In pitching his $2.25 trillion infrastructure spending proposal, President Joe Biden said last week that if the plan was passed, "the economy will create 19 million jobs—good jobs, blue collar jobs, jobs that pay well" over the next 10 years.
That's a technically accurate description of an analysis of the American Jobs Plan published by Moody's Analytics, an economic forecasting firm. But it leaves out a major caveat: Without the passage of the American Jobs Act, Moody's projects that the economy will create 16.3 million jobs in the next decade.
In other words, the passage of Biden's infrastructure plan would boost job creation by about 2.7 million jobs—not 19 million.
Other administration officials have been more aggressive and less nuanced about selling the 19 million figure. CNN notes that Brian Deese, director of the National Economic Council, told Fox News on Sunday that the infrastructure plan would "create 19 million jobs," full stop. In making the rounds to Sunday morning news programs on ABC and NBC, Secretary of Transportation Pete Buttigieg repeated that claim.
On Monday, Buttigieg walked back the White House's claims during an interview on CNN.
"I should be precise about this," Buttigieg said, before acknowledging that the 2.7 million figure is the accurate reading of the Moody's report. "The point is, this will contribute to a scenario where we create [19 million] jobs, and millions of them are specifically attributable to this plan."
It's good to see a White House that's willing to admit when it has made a mistake, of course, but the right time for Buttigieg and Biden to be precise about the job growth projections was before they got caught in a lie.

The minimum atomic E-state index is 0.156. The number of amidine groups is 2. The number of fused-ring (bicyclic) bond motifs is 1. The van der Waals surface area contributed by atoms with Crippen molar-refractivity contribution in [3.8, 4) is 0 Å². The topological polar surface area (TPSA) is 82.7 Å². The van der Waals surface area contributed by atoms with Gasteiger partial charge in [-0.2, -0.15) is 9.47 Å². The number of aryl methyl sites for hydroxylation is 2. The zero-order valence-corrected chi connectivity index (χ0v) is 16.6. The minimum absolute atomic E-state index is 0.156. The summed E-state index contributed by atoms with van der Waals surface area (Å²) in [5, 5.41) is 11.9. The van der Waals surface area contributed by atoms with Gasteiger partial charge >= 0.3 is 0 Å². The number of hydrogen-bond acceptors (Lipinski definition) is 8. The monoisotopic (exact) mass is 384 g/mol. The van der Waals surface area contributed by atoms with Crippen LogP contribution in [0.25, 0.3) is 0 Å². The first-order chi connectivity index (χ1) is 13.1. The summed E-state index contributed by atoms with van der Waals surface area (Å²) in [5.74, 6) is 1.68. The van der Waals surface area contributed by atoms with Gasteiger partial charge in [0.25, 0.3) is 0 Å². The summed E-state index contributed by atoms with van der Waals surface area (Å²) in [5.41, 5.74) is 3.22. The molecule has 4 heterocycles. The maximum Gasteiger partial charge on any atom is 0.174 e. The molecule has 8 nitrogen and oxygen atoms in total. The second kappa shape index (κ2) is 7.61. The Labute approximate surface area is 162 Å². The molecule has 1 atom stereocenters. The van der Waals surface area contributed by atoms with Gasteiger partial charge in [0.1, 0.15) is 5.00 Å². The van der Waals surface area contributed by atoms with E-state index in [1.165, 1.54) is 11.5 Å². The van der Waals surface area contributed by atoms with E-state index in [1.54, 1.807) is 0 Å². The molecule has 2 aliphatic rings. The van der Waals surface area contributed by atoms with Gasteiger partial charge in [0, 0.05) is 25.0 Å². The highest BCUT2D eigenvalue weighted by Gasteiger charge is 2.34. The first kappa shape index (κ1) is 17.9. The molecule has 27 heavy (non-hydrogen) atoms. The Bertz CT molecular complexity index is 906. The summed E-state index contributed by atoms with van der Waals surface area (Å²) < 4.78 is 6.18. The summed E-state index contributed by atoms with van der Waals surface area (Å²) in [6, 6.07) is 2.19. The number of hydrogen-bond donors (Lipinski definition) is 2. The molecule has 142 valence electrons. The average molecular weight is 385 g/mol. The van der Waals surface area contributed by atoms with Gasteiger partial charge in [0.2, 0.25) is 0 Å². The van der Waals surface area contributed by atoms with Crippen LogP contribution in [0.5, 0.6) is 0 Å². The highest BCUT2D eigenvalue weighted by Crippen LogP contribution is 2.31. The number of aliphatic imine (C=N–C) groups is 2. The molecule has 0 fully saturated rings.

And lowering the job creation expectations for the infrastructure package makes a difference on the merits of the plan, too. Spending $2.25 trillion to create 19 million jobs would have worked out to more than $118,000 per job. Spending that same amount of money to create just 2.7 million jobs carries a whopping price tag of $833,000 per job.
Even by the bloated standards of federal spending—and the particularly bloated costs of infrastructure spending, which has skyrocketed since the 1970s—that's an absurd amount. But it makes sense for two overarching reasons.
First, much of Biden's infrastructure plan isn't really focused on creating jobs by building, well, infrastructure. The American Jobs Plan would spend money on everything from community colleges to federal child care programs—that money might create some jobs, sure, but much of it is likely to be plowed into existing programs rather than shovel-ready, blue-collar work.
Secondly, the American Jobs Act does not do anything to fix the high costs of building infrastructure. Biden isn't proposing to do away with prevailing wage laws, which require that federal infrastructure projects pay inflated union rates to workers, and he is proposing to impose expensive "Buy American" requirements for equipment and supplies. The proposal also does nothing to tamp down the twisting of environmental laws by community groups who oppose new construction projects. That's the real driver of America's out-of-control infrastructure costs, as Walter Olson, a senior fellow at the Cato Institute, recently wrote for Reason.
Think about it this way: Every dollar paid to the lawyers who will spend years litigating the regulatory approval process for a new highway is a dollar that can't be used to hire someone to actually build the highway. The "Buy American" requirement is more hidden but has the same effect. Every extra dollar spent to buy American-made steel or asphalt is a dollar that can't be used—well, you get the picture.
After piling all those additional costs onto a relatively paltry number of expected new jobs, the American Jobs Act looks less like an economic stimulus and more like a huge waste of money. No wonder the Biden administration was keen to sell this spending plan as one that creates more jobs than it actually will.